“$4.5 million is a bargain to manage 1.8 million acres of grazing land for the public good, and if we consider that the Province is also making untold hundreds of millions off this land each year from oil and gas revenues (Bigstick Community Pasture has brought as much as $80 M in oil and gas revenue in one year on its own), this grass is providing our Provincial Treasury with an awful lot of cash. The least we can do is spend a tiny portion of that revenue to ensure that our 75 year investment in the ecological integrity of the PFRA pastures will not be jeopardized.”

New Factsheets Available!

16 Oct

Public Pastures-Public Interest has created a series of factsheets on issues relating to the PFRA pastures, written by various local experts on the topics. They have been added to our Resources section, and you can find them here.

These factsheets can be shared widely, and used when writing letters or speaking to elected representatives and other concerned citizens.

ISSUE: In Saskatchewan, management of 1.8 million acres of land in 62 former PFRA community pastures is being transferred from the Federal Government to the Province. This is a land area larger than Prince Edward Island. The Province intends to sell or lease the land to private users, putting public benefits at risk.

PFRA Community Pasture System: Factsheet

27 Jun

ISSUE: In Saskatchewan, management of 1.8 million acres of land in 62 former PFRA community pastures is being transferred from the Federal Government to the Province. This is a land area larger than Prince Edward Island. The Province which intends to sell or lease the land to private users, which may put public benefits at risk.



  • PFRA stands for Prairie Farm Rehabilitation Act.
  • The PFRA pasture system was created during the droughts of the 1930s. The pastures were established to rehabilitate and protect the land, to stabilize the incomes of livestock producers, and to support the agricultural economy.
  • These pastures are located across central and southern Saskatchewan, and represent most of the ecosystems in the agricultural regions of the province.

Supporting smaller farmers and cattle producers

  • On average, some 2500 pasture patrons depend on these pastures for summer grazing,
  • Most patrons graze cow-calf pairs. There are about 73,000 cows in the system most with calves at foot.
  • Pasture management ensures that the patrons’ livestock are well looked after, enabling patrons to concentrate on the other parts of their agricultural operations during the grazing season.
  • Many pastures also provide high quality bulls to help improve herd genetics.
  • Pasture patrons pay fees to cover the cost of these services.

Supporting Saskatchewan’s ecology

  • The PFRA pastures include the largest contiguous block of original grasslands in the Great Northern Plains.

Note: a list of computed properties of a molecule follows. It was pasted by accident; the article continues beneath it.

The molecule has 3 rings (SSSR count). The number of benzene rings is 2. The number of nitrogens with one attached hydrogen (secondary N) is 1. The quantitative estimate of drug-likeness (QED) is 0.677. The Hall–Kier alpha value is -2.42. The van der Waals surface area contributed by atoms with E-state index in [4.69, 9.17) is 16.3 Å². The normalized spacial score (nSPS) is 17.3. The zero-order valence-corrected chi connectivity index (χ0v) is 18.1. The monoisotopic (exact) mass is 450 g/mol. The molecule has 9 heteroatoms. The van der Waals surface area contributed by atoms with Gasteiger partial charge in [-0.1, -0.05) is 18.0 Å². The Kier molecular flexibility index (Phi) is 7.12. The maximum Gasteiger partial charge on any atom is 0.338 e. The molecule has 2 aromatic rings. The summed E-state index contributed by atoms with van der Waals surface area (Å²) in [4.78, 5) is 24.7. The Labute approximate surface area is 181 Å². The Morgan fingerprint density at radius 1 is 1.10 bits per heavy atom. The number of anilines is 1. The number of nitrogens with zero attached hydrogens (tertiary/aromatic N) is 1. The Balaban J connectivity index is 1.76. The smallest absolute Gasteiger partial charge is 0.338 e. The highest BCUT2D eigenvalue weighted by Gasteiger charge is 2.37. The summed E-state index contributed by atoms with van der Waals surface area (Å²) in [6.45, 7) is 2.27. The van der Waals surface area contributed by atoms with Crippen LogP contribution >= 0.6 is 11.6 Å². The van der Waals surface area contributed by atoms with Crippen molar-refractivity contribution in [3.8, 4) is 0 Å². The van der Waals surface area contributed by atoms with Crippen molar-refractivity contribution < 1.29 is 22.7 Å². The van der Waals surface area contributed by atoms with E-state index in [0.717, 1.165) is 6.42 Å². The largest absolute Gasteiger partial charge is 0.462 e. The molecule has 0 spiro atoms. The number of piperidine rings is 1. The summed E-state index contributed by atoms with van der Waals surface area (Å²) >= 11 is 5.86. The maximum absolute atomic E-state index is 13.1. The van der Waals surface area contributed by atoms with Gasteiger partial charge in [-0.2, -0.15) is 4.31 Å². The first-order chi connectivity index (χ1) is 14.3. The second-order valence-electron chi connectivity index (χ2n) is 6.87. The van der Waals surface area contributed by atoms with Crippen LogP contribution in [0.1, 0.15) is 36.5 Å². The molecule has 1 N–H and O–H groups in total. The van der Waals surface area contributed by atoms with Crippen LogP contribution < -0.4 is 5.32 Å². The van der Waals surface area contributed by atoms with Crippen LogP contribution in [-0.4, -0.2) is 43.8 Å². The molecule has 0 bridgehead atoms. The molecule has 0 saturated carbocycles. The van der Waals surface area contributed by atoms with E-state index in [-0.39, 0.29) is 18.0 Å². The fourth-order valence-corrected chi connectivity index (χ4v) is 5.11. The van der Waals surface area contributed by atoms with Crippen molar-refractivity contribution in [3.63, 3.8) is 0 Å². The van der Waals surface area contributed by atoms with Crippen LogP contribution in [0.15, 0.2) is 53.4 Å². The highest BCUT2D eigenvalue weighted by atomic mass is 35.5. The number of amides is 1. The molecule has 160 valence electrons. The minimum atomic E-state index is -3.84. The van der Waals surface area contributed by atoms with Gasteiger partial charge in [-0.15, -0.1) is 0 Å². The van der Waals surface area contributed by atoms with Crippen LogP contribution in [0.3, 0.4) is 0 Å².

• They preserve landscapes that represent Saskatchewan’s natural ecosystems, from the aspen parkland to the endangered short grass prairie. Pastures are found from Maple Creek to North Battleford in the west and from Kelvington to Estevan in the east.
  • Thirty-one species at risk are found on the PFRA community pastures, and some have only been found on those lands.

 Balancing agriculture and the environment though professional management

  • The number of animals and the length of time on pasture is limited to what the land and the grass can bear in a year.
  • Land management respects the needs of the patrons – and their cattle – and the needs of the other species that depend on the pasture land.

 PPPI: Who are we?

Public Pastures-Public Interest is a citizen-based organization devoted to maintaining all of Saskatchewan’s public grasslands as healthy prairie ecosystems and working landscapes. PPPI was founded on principles of retaining, protecting, and managing the province’s Crown grasslands, including the PFRA community pastures, as vital elements of the public trust every bit as precious as its northern forests and lakes.

Forty-five Saskatchewan, national and international organizations have endorsed PPPI principles for managing PFRA pastures. The Principles are:

Principles for PFRA Community Pastures

  1. Keep ownership of the PFRA pastures in the public domain.
  2. Maintain livestock grazing as a priority.
  3. Utilize professional pasture managers.
  4. Preserve the natural landscapes and ecological integrity of the pastures.
  5. Protect the cultural and historic significance of these heritage rangelands.
  6. Recognize and sustain the investment in the public benefits provided by publicly-owned community pastures.

A Strategy Forward

  • Work with stakeholders to establish an inclusive Transition Plan.
  • Take the time to get it right.

Amazing Video on the Pastures Issue!

17 Apr

Some great work has been done by a group of stakeholders on the pasture issue who have put together a video on the issue.

Here’s the preamble to the video:

“In April of 2012 the federal government announced it was divesting itself of 2.3 million acres of PFRA community pastures, 1.78 million of which are located in Saskatchewan.  The control for these pastures has now reverted back to the prairie provinces and in response the Saskatchewan government has announced they will be seeking to sell or lease these lands to the current pasture patrons.  With rising land values putting the purchase of these lands far beyond the reach of most patrons, exceeding their ability to run a financially viable operation, patrons are looking to find an alternative solution. Other stakeholders affected by this decision are looking to ensure a sustainable environmental action plan for the land is continued, safeguarding the continued health of the ecosystem and the 32 species at risk that reside there.